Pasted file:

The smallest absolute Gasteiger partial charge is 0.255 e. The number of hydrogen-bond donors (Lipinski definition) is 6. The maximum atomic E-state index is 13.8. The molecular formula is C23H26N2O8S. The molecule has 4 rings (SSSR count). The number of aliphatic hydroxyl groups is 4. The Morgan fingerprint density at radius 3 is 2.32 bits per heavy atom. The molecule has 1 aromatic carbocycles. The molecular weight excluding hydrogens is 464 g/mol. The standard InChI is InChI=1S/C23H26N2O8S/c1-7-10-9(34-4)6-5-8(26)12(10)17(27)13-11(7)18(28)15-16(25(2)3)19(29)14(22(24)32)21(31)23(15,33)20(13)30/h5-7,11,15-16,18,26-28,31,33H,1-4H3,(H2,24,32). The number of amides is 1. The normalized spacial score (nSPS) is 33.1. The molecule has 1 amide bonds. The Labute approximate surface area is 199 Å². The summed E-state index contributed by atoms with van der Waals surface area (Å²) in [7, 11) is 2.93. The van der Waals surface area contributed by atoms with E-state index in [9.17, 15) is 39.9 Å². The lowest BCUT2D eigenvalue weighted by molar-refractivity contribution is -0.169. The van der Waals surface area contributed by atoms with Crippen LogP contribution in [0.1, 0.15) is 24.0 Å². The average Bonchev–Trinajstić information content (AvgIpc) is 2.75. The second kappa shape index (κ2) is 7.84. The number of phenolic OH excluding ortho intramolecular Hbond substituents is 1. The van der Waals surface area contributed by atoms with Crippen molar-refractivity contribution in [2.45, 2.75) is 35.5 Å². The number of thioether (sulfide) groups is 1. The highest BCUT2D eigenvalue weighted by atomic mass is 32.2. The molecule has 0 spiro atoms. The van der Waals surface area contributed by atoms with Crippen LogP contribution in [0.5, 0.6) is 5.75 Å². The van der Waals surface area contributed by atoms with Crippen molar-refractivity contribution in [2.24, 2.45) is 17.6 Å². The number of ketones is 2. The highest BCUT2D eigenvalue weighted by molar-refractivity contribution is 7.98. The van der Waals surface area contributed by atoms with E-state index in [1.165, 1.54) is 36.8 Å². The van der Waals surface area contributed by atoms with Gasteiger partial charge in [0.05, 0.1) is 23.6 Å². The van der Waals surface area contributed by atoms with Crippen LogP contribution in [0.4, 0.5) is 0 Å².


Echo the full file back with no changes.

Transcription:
The smallest absolute Gasteiger partial charge is 0.255 e. The number of hydrogen-bond donors (Lipinski definition) is 6. The maximum atomic E-state index is 13.8. The molecular formula is C23H26N2O8S. The molecule has 4 rings (SSSR count). The number of aliphatic hydroxyl groups is 4. The Morgan fingerprint density at radius 3 is 2.32 bits per heavy atom. The molecule has 1 aromatic carbocycles. The molecular weight excluding hydrogens is 464 g/mol. The standard InChI is InChI=1S/C23H26N2O8S/c1-7-10-9(34-4)6-5-8(26)12(10)17(27)13-11(7)18(28)15-16(25(2)3)19(29)14(22(24)32)21(31)23(15,33)20(13)30/h5-7,11,15-16,18,26-28,31,33H,1-4H3,(H2,24,32). The number of amides is 1. The normalized spacial score (nSPS) is 33.1. The molecule has 1 amide bonds. The Labute approximate surface area is 199 Å². The summed E-state index contributed by atoms with van der Waals surface area (Å²) in [7, 11) is 2.93. The van der Waals surface area contributed by atoms with E-state index in [9.17, 15) is 39.9 Å². The lowest BCUT2D eigenvalue weighted by molar-refractivity contribution is -0.169. The van der Waals surface area contributed by atoms with Crippen LogP contribution in [0.1, 0.15) is 24.0 Å². The average Bonchev–Trinajstić information content (AvgIpc) is 2.75. The second kappa shape index (κ2) is 7.84. The number of phenolic OH excluding ortho intramolecular Hbond substituents is 1. The van der Waals surface area contributed by atoms with Crippen molar-refractivity contribution in [2.45, 2.75) is 35.5 Å². The number of thioether (sulfide) groups is 1. The highest BCUT2D eigenvalue weighted by atomic mass is 32.2. The molecule has 0 spiro atoms. The van der Waals surface area contributed by atoms with Crippen LogP contribution in [0.5, 0.6) is 5.75 Å². The van der Waals surface area contributed by atoms with Crippen molar-refractivity contribution in [2.24, 2.45) is 17.6 Å². The number of ketones is 2. The highest BCUT2D eigenvalue weighted by molar-refractivity contribution is 7.98. The van der Waals surface area contributed by atoms with E-state index in [1.165, 1.54) is 36.8 Å². The van der Waals surface area contributed by atoms with Gasteiger partial charge in [0.05, 0.1) is 23.6 Å². The van der Waals surface area contributed by atoms with Crippen LogP contribution in [0.4, 0.5) is 0 Å².